Historic Homes Rehab Tax Credit in Action

Last fall we wrote about the Historic Homes Rehabilitation Tax Credit, hoping to introduce it to our friends and neighbors. A year later we’re revisiting the subject for a variety of reasons. One is because it has come up in the WECA Architectural History and Resources Committee, and that group is looking to spread the word in any way they can. Also because people are beginning to take advantage of the program, so there’s a chance that someone you know has explored it. But most importantly, there is real money to be found here and just about every property in Hartford’s West End neighborhood qualifies. Think of it as a 30% off coupon that has a maximum value of $30,000.

Home Repairs

Goals and Requirements
The Historic Homes Rehabilitation Tax Credit is a state program run through the Department of Economic & Community Development. Its overall goal is to assist homeowners in maintaining and renovating properties that are both designated as historic and in targeted areas of the state.

Hartford is one of the eligible cities, and the West End is almost entirely covered by a patchwork of historic districts. Therefore, if a home contributes to its historic district (i.e. if a home is old), and is a four-family or smaller, then it qualifies for the program. Another main requirement is that the home must be owner-occupied as a primary residence for 5 years after the work is completed, though it can be with different owners.

So far, so good. Next let’s circle back to the financial considerations. Homeowners get their project reviewed and approved in advance via an application. They are free to hire any contractor they choose to do the work, and by all accounts the contractor is not impacted since the homeowner is documenting the project and keeping the records.
A single-family home can get 30% of their costs back on an application containing between $25,000 and $100,000 in budgeted work. Two important points are that the homeowner has to have the cash to pay for the whole project up front, and unrelated projects can be bundled in a single application. A multi-family home can go through this process once for each unit (up to four units in a four-family).

The next important detail is that the renovations have to be historically appropriate for the house. Most interior and exterior repairs, and mechanical system work, will qualify since that is considered maintaining a historic home. The official criteria is the Secretary of the Interior’s Standards for Rehabilitation, so homeowners planning to make modifications to their property should consult this guide, or the State Historic Preservation Office with specific questions.

It seems to us that getting to the $25,000 minimum application budget threshold will require most homeowners to bundle 2 or more projects. Just painting a house, or replacing the roof, will not be enough. But both in the same year, or a combination of other projects, will be enough to qualify.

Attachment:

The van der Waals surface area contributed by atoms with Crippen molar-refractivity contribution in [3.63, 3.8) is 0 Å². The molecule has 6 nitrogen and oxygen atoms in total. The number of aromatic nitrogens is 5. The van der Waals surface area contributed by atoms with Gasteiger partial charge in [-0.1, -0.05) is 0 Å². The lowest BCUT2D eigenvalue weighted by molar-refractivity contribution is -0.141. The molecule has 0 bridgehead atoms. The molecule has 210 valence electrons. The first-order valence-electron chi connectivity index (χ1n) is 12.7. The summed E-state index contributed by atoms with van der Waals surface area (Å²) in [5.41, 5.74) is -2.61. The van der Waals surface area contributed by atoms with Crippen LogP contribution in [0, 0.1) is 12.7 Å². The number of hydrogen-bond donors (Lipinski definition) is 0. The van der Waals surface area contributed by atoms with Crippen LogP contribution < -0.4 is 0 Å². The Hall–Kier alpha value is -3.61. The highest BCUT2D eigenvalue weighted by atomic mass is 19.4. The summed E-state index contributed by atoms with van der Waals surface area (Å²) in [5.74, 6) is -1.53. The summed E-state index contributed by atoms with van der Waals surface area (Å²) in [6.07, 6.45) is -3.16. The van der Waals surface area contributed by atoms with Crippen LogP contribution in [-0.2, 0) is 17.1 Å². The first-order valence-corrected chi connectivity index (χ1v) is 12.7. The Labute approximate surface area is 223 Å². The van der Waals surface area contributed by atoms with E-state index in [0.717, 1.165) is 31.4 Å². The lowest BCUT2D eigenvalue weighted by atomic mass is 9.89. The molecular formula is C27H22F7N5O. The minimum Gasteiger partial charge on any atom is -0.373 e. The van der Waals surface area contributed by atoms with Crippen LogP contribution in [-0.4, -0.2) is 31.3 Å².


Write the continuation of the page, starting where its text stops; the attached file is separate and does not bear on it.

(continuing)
An Application Example
Jan Klein, of Hartford, heard about the program on a few occasions before she began planning to use it herself. As Co-Chair of the WECA Architectural History & Resources Committee she had first learned about it when her committee led the effort to create the Oxford-Whitney Historic District in the neighborhood. More recently, she was reminded about the opportunity when a friend who lives in that newly formed Historic District talked about being involved in the process.

Ms. Klein’s application bundled a bathroom update with four smaller projects to reach the budget threshold. The other work was primarily dealing with lingering maintenance issues on her home that would need to be addressed sooner or later anyway. Combining them with the bathroom project did increase the budget, but it also allowed her to qualify for the 30% savings via the tax credit program.

Along the way, Ms. Klein learned that some of her smaller projects wouldn’t qualify. For example, she was not allowed to claim carpet installation because that isn’t a repair to a permanent structure. She also wasn’t allowed to include repairs to her non-historic detached garage.

The application review process was quick and painless for Ms. Klein despite the five individual projects it contained. Lucas Karmazinas, her Co-Chair of the WECA AH&R Committee and a local Architectural Historian, provided initial guidance to get her started in the right direction. And Mary Dunne, of the State Historic Preservation Office, sat with her to review and talk through the initial filing.

Though still in the middle of the program, Ms. Klein feels good about the process so far. The application imposed minimal delays on her construction schedule. She was able to hire her preferred contractors for each project. And she was able to include previously purchased bathroom lights and mirrors in the application budget. Her one remaining concern is claiming the full 30% value of the tax credit, since she has not yet submitted that part of the application.

Finally, Ms. Klein reports that based on what she has experienced so far she would go through the process again. Her one recommendation is to have contractors budget generously in their initial quote. The tax credit is limited to whichever is lower, the actual amount spent or the application budget. So pushing a contractor to bid low could backfire if they discover additional repairs are needed once the project has begun.

What Projects are You Planning?
If you are planning some work around the house that might qualify for the tax credit, and live in a historic district or home, check out the program website for more information. Hopefully it will help you both preserve your home and save money.

Related Links
Historic Homes Rehabilitation Tax Credit
Secretary of the Interior’s Standards for Rehabilitation